No doubt this is not the result that the Coptic minority and more liberal/secular members of the public wanted to see, but it appears they did not present a unified front. Much remains to be determined, and obviously, the Muslim Brotherhood will decide who they want as partners in a coalition. Still, at the moment, just the very fact that there were free elections remains a victory for Egypt as a whole.

Now the truly hard work begins of deciding what kind of country they want to be. And if you think that’s easy, or that the decisions made in the coming year entirely determine the future shape of Egypt, just look at the founding of the United States and the unresolved issues and “compromises” made in the forming a union. We idealize our own beginning, gloss over the profound schisms at its birth and generally fail to acknowledge that the Constitution was our second attempt to make it work. Seventy years later, it fell apart in the Civil War and the legacy of the causes and the aftermath are with us still.

We are a work in progress even now; don’t expect it to be any different on the streets of Cairo or the shores of the Sinai Peninsula.

Nov 282011
Egyptian Ballot Symbols

Egyptian Ballot Symbols

Since the 1950′s Egypt (like many countries) has used symbols for political parties and candidates on their paper ballots. Chosen by the Supreme Elections Commission and supposedly assigned at random, the images facilitate party identification and the voting process for a not fully literate public. According to the Guardian, 30 symbols used to suffice during the Mubarak regime; now some 250 are needed for the current round of elections beginning this week.

But as Kevin Connolly points out in a BBC article, the symbols are not just a literacy issue as some of the races offer a mind-boggling complexity:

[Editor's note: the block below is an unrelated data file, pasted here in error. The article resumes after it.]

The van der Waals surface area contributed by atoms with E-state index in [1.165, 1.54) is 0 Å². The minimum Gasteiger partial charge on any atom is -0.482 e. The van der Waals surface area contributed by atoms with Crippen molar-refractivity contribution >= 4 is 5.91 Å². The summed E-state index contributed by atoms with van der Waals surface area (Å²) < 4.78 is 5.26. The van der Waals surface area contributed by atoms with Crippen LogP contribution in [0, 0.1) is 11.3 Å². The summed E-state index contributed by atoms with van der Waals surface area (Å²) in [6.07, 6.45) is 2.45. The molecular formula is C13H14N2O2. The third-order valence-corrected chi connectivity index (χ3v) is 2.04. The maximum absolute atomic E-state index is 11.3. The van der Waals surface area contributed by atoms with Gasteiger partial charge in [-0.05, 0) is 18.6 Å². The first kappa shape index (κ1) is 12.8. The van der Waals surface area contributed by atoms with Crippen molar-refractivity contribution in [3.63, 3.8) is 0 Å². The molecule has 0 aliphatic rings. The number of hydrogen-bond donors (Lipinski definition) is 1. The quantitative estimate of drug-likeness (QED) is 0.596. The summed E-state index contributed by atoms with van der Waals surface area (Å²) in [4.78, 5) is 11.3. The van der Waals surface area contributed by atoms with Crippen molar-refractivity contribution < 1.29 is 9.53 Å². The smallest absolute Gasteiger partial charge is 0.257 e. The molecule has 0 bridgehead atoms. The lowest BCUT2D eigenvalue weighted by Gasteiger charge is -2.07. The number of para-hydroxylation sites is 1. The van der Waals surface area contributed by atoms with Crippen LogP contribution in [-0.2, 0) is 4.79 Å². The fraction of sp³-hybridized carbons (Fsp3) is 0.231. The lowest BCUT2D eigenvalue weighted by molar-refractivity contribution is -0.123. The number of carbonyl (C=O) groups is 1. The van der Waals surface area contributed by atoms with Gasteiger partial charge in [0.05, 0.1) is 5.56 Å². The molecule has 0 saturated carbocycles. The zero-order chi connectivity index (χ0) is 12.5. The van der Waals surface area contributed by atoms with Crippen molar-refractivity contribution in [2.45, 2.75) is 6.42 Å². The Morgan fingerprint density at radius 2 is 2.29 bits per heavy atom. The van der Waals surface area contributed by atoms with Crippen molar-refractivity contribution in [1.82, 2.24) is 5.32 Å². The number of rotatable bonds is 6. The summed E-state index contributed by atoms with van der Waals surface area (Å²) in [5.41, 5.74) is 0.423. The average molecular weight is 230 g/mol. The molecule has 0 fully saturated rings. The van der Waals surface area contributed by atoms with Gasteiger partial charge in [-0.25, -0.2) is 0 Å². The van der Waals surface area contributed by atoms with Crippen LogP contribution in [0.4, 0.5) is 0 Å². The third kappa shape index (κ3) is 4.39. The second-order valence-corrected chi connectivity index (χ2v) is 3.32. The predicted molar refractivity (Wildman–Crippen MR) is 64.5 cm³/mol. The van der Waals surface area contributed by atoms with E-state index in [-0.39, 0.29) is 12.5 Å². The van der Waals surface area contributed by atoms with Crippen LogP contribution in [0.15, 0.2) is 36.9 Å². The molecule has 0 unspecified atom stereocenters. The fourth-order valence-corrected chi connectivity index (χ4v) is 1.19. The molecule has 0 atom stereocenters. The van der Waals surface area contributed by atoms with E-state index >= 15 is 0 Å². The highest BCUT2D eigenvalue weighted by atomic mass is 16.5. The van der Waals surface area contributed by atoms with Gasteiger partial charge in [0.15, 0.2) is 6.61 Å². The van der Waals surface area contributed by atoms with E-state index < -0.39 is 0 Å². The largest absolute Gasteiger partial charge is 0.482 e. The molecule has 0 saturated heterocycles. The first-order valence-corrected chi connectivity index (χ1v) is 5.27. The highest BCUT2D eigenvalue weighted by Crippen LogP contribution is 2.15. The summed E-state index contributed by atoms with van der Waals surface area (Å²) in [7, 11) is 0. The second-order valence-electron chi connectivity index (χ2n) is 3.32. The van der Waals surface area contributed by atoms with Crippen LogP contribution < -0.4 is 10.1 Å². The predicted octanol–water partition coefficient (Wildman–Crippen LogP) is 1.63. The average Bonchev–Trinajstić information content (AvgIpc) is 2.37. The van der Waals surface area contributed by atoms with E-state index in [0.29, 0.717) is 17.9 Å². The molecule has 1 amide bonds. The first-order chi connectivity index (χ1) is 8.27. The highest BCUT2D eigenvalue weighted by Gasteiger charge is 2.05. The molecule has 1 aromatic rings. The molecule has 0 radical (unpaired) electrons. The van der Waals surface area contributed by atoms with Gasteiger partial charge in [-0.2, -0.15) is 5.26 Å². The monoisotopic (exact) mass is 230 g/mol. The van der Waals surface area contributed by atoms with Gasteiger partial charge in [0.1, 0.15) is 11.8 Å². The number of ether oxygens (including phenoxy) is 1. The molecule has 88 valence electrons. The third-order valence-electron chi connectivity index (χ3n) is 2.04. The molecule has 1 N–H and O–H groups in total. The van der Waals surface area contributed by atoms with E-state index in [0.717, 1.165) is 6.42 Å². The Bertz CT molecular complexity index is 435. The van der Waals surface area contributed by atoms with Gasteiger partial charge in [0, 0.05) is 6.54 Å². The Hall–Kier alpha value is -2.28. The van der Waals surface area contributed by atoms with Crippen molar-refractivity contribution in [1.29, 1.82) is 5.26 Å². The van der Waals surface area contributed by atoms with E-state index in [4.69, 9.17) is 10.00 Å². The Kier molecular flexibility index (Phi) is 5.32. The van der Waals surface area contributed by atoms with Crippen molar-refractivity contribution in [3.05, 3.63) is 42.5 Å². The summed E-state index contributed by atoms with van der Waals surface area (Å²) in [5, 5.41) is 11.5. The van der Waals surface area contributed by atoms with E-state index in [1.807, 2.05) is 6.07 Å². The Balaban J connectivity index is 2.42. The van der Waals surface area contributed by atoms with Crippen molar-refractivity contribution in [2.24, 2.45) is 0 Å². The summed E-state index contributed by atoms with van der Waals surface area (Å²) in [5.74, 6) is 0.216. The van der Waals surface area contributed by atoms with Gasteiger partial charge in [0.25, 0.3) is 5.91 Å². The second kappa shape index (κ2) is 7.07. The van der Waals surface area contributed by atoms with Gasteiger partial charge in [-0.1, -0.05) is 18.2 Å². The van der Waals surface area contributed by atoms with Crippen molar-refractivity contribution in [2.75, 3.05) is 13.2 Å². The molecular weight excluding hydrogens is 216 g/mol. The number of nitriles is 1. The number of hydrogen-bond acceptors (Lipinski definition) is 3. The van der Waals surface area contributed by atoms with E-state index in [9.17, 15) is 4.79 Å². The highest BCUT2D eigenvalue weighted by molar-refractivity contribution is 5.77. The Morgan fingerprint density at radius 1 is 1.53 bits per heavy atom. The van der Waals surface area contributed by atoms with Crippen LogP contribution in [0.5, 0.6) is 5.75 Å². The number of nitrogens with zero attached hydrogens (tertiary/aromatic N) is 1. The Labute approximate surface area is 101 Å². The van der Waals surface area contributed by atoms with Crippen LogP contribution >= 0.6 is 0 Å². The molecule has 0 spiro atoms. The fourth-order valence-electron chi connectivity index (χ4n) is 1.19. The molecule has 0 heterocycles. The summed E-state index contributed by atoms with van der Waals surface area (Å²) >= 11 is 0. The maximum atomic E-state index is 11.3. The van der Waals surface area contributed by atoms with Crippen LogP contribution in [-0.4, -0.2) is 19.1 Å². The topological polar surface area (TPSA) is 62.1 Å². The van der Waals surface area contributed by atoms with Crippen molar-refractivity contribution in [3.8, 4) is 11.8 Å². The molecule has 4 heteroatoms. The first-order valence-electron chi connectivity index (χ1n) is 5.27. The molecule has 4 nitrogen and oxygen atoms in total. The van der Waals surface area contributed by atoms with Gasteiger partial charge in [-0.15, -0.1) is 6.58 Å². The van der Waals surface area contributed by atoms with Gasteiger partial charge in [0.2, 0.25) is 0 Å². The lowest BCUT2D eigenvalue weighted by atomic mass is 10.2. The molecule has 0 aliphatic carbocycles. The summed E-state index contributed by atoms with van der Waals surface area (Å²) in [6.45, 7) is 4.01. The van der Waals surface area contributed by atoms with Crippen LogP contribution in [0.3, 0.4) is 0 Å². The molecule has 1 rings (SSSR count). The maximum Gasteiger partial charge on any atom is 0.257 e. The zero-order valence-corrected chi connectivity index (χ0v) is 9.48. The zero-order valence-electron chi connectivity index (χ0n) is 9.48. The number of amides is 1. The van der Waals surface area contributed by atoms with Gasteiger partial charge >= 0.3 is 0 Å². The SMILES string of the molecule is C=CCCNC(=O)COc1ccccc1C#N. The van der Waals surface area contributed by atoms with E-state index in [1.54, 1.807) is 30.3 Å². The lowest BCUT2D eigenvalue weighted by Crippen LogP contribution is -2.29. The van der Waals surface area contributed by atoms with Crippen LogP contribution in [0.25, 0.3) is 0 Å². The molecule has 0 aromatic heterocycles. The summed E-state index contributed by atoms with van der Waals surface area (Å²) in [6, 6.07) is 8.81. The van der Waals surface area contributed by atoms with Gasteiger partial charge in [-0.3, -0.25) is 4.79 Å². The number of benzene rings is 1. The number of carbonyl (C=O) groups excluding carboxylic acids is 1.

Even if you can read and write, trying to remember who is who on the sheaf of ballot papers you’ll be receiving may not be easy.

I know of one constituency where voters will be choosing between 77 candidates from the party list and then making their selections from a further 133 who are running as individual candidates.

And the voting process itself is hardly simple. Once in the booth voters will have to select both a party list and two independent candidates; failing to do so will invalidate their entire ballot. Some office seekers have had to spend more time explaining the voting process itself instead of their own positions. Add in the complication of run-offs, a lack of information on ballot box security or when and how the results will be announced and . . . one can only hope this works out. If not, Tahrir Square will be the scene of further protests.

The images have generated both controversy and humor:

One candidate in Imbaba, a neighbourhood of Cairo, declared he had been “humiliated” after being handed the symbol of a woman’s dress, while another has turned crisis into opportunity by basing his entire campaign around the symbol of a cuddly toy (“If you don’t like my style … give me back my teddy bear”, reads one of his slogans).

Other symbols have provoked more serious political debate, particularly those depicting military strength or weapons. Amid ongoing and violent unrest between anti-junta demonstrators and the military council’s security forces, who some accuse of being little more than an extension of the Mubarak dictatorship, much has been made of the armoured vehicle symbol of the Conservative party – a political organisation formed largely of former members of Mubarak’s administration. 

You can see close-ups of ballots here. And Google has a Doodle in honor of the historic elections on their Egyptian page:

Egypt Election Google Doodle